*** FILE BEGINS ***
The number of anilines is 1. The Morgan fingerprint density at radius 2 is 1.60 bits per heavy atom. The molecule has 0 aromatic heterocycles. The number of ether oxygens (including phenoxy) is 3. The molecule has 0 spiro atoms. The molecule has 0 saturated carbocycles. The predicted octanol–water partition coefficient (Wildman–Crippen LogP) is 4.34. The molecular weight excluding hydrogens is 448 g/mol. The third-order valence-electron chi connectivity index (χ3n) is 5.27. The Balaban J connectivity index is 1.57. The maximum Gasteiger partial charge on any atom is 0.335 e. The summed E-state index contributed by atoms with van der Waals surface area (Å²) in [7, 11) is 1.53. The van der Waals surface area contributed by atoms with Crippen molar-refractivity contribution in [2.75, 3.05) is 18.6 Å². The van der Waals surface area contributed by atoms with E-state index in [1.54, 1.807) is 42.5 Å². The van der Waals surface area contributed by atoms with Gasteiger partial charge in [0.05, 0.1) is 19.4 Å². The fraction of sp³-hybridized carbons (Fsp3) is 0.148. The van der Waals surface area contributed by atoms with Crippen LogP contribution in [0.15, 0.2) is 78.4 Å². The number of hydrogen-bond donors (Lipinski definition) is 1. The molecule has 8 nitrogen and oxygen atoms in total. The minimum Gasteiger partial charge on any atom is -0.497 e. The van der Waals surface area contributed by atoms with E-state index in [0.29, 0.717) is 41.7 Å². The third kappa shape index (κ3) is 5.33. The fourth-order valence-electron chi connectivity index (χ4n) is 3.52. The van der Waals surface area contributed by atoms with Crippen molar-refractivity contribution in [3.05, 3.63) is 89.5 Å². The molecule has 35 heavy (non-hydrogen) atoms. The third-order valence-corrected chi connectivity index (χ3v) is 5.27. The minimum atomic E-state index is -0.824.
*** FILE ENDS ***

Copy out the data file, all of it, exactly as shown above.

The number of anilines is 1. The Morgan fingerprint density at radius 2 is 1.60 bits per heavy atom. The molecule has 0 aromatic heterocycles. The number of ether oxygens (including phenoxy) is 3. The molecule has 0 spiro atoms. The molecule has 0 saturated carbocycles. The predicted octanol–water partition coefficient (Wildman–Crippen LogP) is 4.34. The molecular weight excluding hydrogens is 448 g/mol. The third-order valence-electron chi connectivity index (χ3n) is 5.27. The Balaban J connectivity index is 1.57. The maximum Gasteiger partial charge on any atom is 0.335 e. The summed E-state index contributed by atoms with van der Waals surface area (Å²) in [7, 11) is 1.53. The van der Waals surface area contributed by atoms with Crippen molar-refractivity contribution in [2.75, 3.05) is 18.6 Å². The van der Waals surface area contributed by atoms with E-state index in [1.54, 1.807) is 42.5 Å². The van der Waals surface area contributed by atoms with Gasteiger partial charge in [0.05, 0.1) is 19.4 Å². The fraction of sp³-hybridized carbons (Fsp3) is 0.148. The van der Waals surface area contributed by atoms with Crippen LogP contribution in [0.15, 0.2) is 78.4 Å². The number of hydrogen-bond donors (Lipinski definition) is 1. The molecule has 8 nitrogen and oxygen atoms in total. The minimum Gasteiger partial charge on any atom is -0.497 e. The van der Waals surface area contributed by atoms with E-state index in [0.29, 0.717) is 41.7 Å². The third kappa shape index (κ3) is 5.33. The fourth-order valence-electron chi connectivity index (χ4n) is 3.52. The van der Waals surface area contributed by atoms with Crippen molar-refractivity contribution in [3.05, 3.63) is 89.5 Å². The molecule has 35 heavy (non-hydrogen) atoms. The third-order valence-corrected chi connectivity index (χ3v) is 5.27. The minimum atomic E-state index is -0.824.